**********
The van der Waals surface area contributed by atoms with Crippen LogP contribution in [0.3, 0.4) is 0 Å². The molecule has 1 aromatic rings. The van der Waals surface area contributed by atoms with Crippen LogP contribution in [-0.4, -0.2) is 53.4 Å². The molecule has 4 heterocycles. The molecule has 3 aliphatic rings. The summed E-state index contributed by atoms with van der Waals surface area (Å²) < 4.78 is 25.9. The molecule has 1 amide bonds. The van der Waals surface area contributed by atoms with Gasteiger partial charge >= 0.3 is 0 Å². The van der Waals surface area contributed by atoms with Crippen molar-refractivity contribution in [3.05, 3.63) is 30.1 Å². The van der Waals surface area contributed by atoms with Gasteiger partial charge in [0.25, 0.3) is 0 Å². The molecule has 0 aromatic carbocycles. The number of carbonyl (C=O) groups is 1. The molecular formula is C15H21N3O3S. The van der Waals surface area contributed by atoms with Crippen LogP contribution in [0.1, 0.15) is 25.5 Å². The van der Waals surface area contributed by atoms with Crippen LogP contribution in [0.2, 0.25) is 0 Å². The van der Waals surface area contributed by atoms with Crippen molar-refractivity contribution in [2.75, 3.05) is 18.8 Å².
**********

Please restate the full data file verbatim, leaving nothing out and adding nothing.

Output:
The van der Waals surface area contributed by atoms with Crippen LogP contribution in [0.3, 0.4) is 0 Å². The molecule has 1 aromatic rings. The van der Waals surface area contributed by atoms with Crippen LogP contribution in [-0.4, -0.2) is 53.4 Å². The molecule has 4 heterocycles. The molecule has 3 aliphatic rings. The summed E-state index contributed by atoms with van der Waals surface area (Å²) < 4.78 is 25.9. The molecule has 1 amide bonds. The van der Waals surface area contributed by atoms with Gasteiger partial charge >= 0.3 is 0 Å². The van der Waals surface area contributed by atoms with Crippen molar-refractivity contribution in [3.05, 3.63) is 30.1 Å². The van der Waals surface area contributed by atoms with Gasteiger partial charge in [0.25, 0.3) is 0 Å². The molecule has 0 aromatic carbocycles. The number of carbonyl (C=O) groups is 1. The molecular formula is C15H21N3O3S. The van der Waals surface area contributed by atoms with Crippen LogP contribution in [0.1, 0.15) is 25.5 Å². The van der Waals surface area contributed by atoms with Crippen LogP contribution in [0.2, 0.25) is 0 Å². The van der Waals surface area contributed by atoms with Crippen molar-refractivity contribution in [2.75, 3.05) is 18.8 Å².